Huffington Post reported yesterday:
Macklemore’s iTunes Sales Impressive; Seattle Rapper Reaches No. 1 On Download Chart
You can read the story here. Now, the reason this got my attention is not because I’m a rabid fan, listening to Ben Haggerty’s music day and night. Truth be told, I have only listened at the insistence of friends half my age, and only when Junior is out of ear shot. I did fall in love, though, with the attitude of Macklemore X Ryan Lewis when I saw this (disclaimer: the song may get stuck in your head and Haggerty seems to love what we learned as kids to be the ‘F Word’). I love thrift stores. This was a rap about thrift stores. Faneffingtastic!
I am not an ironic hipster. I am not a bohemian, loft-living artist. I am someone who wants to shorten the distance between product and consumer. When I think of shopping, my first thought is what day of the week it is, and then, how can I fit one of two nearby Goodwills into my errands. If I can buy something used, I do. Goodwill is my go-to for clothing my family, for odd-sized unused envelopes and other office supplies, sports equipment, glassware, small appliances, candles, linens, curtains, the list goes on. I have a stash of baking stones. Since they break and I haul them around when need be, I buy them whenever I see them at a thrift store. Since the advent of eBay, some items like Lego’s have become a Holy Grail of sort, but I did find them once. Another prize I picked up was a vintage Le Creuset pot for less than ten dollars. It’s fun, like a scavenger hunt, with my dollars supporting various charitable organizations.
If I went to Wall-Mart or even Ikea, I could find similar items for less money. Buying new, buying super cheap new, encourages companies that produce these items to continue using child labor, to continue providing unsafe working conditions where workers have no recourse, no voice. These workers are happy to get a job, sewing jeans for 18 hours a day, getting paid pennies to our dollar, but for what? So that I can have a closet full of low-priced, cheaply made clothes that I only wear a few times before getting more? What’s worse are high-priced items, produced at the same facilities, shipped halfway around the world, sporting a particular label, which entitles the parent company to rake in cash because of the cheap, cheap labor.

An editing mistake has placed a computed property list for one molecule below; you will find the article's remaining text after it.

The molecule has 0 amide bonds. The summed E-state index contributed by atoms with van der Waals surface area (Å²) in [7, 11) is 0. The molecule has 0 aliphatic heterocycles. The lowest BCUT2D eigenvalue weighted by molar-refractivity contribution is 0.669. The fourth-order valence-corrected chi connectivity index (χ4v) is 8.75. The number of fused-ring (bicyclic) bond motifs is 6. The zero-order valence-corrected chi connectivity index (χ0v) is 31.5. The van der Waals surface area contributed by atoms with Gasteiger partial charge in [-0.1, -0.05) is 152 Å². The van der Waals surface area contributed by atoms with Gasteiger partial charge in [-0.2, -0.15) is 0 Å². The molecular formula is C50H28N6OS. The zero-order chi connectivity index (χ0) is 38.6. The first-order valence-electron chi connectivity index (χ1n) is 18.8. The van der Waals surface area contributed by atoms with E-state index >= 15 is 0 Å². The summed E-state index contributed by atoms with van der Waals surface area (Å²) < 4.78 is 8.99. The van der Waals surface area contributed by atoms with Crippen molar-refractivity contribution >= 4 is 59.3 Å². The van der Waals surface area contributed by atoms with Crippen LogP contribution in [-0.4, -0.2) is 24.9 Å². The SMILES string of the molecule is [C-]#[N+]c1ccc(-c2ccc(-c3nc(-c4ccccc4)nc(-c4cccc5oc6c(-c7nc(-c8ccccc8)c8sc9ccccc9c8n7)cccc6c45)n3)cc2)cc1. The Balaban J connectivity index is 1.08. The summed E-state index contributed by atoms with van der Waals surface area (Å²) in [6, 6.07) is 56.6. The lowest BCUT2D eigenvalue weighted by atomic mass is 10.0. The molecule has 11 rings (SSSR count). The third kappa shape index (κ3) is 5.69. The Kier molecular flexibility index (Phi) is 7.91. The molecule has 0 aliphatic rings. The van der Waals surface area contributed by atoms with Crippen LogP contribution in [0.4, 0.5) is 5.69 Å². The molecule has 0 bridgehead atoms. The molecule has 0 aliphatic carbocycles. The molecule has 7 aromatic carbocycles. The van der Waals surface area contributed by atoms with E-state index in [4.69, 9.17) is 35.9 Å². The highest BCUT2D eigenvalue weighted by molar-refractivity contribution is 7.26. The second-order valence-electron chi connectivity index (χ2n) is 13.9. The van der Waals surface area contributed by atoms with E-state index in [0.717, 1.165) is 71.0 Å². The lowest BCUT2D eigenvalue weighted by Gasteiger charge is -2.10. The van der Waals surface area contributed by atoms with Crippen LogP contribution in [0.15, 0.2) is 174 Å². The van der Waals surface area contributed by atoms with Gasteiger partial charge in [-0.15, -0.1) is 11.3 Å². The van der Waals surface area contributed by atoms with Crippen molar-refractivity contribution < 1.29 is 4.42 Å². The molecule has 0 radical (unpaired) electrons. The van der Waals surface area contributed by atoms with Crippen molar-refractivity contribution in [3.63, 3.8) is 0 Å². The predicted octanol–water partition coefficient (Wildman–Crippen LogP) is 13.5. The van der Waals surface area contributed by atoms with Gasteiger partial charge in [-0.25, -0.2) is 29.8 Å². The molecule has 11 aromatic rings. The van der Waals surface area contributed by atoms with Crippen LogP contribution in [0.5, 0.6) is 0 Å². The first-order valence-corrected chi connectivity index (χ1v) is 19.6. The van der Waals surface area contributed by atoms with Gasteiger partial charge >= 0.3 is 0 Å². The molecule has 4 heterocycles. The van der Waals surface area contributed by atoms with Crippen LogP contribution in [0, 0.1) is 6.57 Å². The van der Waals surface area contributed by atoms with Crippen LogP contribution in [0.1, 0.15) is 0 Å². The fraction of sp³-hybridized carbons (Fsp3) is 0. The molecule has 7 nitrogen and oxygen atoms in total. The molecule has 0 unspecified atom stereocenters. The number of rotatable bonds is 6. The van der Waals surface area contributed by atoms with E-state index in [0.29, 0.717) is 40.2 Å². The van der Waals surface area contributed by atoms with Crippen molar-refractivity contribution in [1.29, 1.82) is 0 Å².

I know there is some irony at play here. Someone has to donate items to a thrift store for the cycle to work. Someone has to have or procure items before I can buy them. While as much as possible I remove myself from the cycle, and encourage others to do the same, people are going to buy things new, tire of them, donate them to a charity, then buy more new things. I have no fear or worry about thrift stores running out of donated items. Reducing the quantity would mean more demand, more income for these non-profit businesses. My first choice is Go Without, second choice is Search Thrift Stores, last choice, and at times necessary, is Buy New. Buying new also provides challenge in sourcing items that are as out of the mainstream as possible. Some things Spouse and I have found:
There are many others, none of the products considered a bargain, the purchases being made from careful consideration, and some financial sacrifice. I know these choices, this lifestyle is not for everyone. I think, though, that making an informed decision about what we buy is for all. Seattle, while a mixture of many lifestyles, goes a long way in supporting my consumer choices. Perhaps only in Seattle can a duo write a song about thrift store purchases and end up the most downloaded group on iTunes.